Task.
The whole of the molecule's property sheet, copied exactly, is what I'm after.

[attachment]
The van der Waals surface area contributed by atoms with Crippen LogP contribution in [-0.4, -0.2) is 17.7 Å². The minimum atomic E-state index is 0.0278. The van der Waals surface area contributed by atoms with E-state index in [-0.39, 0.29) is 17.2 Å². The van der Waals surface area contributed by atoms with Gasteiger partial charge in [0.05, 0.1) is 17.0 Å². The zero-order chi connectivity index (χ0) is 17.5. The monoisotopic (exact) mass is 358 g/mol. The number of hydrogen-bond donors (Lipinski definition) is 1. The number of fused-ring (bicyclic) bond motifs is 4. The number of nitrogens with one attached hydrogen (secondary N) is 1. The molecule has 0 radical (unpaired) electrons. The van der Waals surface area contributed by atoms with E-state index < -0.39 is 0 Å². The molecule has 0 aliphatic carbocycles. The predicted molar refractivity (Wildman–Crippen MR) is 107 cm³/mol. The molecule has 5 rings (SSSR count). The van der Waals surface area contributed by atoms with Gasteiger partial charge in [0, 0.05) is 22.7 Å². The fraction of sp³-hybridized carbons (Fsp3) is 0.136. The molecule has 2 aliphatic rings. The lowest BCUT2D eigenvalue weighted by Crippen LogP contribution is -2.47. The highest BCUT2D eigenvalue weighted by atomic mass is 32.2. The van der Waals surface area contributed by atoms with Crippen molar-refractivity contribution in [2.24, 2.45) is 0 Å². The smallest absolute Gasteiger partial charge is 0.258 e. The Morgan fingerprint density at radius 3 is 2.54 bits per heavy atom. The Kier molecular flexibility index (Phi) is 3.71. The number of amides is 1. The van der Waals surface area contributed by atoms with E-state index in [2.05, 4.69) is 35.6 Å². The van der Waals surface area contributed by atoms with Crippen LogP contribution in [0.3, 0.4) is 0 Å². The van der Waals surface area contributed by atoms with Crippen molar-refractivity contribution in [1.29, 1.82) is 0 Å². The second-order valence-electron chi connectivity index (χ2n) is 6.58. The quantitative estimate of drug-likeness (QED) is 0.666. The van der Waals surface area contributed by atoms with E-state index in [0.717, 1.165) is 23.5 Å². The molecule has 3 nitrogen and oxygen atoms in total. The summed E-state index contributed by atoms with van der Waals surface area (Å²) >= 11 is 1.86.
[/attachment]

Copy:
The van der Waals surface area contributed by atoms with Crippen LogP contribution in [-0.4, -0.2) is 17.7 Å². The minimum atomic E-state index is 0.0278. The van der Waals surface area contributed by atoms with E-state index in [-0.39, 0.29) is 17.2 Å². The van der Waals surface area contributed by atoms with Gasteiger partial charge in [0.05, 0.1) is 17.0 Å². The zero-order chi connectivity index (χ0) is 17.5. The monoisotopic (exact) mass is 358 g/mol. The number of hydrogen-bond donors (Lipinski definition) is 1. The number of fused-ring (bicyclic) bond motifs is 4. The number of nitrogens with one attached hydrogen (secondary N) is 1. The molecule has 0 radical (unpaired) electrons. The van der Waals surface area contributed by atoms with E-state index < -0.39 is 0 Å². The molecule has 0 aliphatic carbocycles. The predicted molar refractivity (Wildman–Crippen MR) is 107 cm³/mol. The molecule has 5 rings (SSSR count). The van der Waals surface area contributed by atoms with Gasteiger partial charge in [0, 0.05) is 22.7 Å². The fraction of sp³-hybridized carbons (Fsp3) is 0.136. The molecule has 2 aliphatic rings. The lowest BCUT2D eigenvalue weighted by Crippen LogP contribution is -2.47. The highest BCUT2D eigenvalue weighted by atomic mass is 32.2. The van der Waals surface area contributed by atoms with Crippen molar-refractivity contribution in [2.24, 2.45) is 0 Å². The smallest absolute Gasteiger partial charge is 0.258 e. The Morgan fingerprint density at radius 3 is 2.54 bits per heavy atom. The Kier molecular flexibility index (Phi) is 3.71. The number of amides is 1. The van der Waals surface area contributed by atoms with E-state index in [2.05, 4.69) is 35.6 Å². The van der Waals surface area contributed by atoms with Crippen LogP contribution in [0.3, 0.4) is 0 Å². The van der Waals surface area contributed by atoms with Crippen molar-refractivity contribution in [1.29, 1.82) is 0 Å². The second-order valence-electron chi connectivity index (χ2n) is 6.58. The quantitative estimate of drug-likeness (QED) is 0.666. The van der Waals surface area contributed by atoms with E-state index in [0.717, 1.165) is 23.5 Å². The molecule has 3 nitrogen and oxygen atoms in total. The summed E-state index contributed by atoms with van der Waals surface area (Å²) >= 11 is 1.86.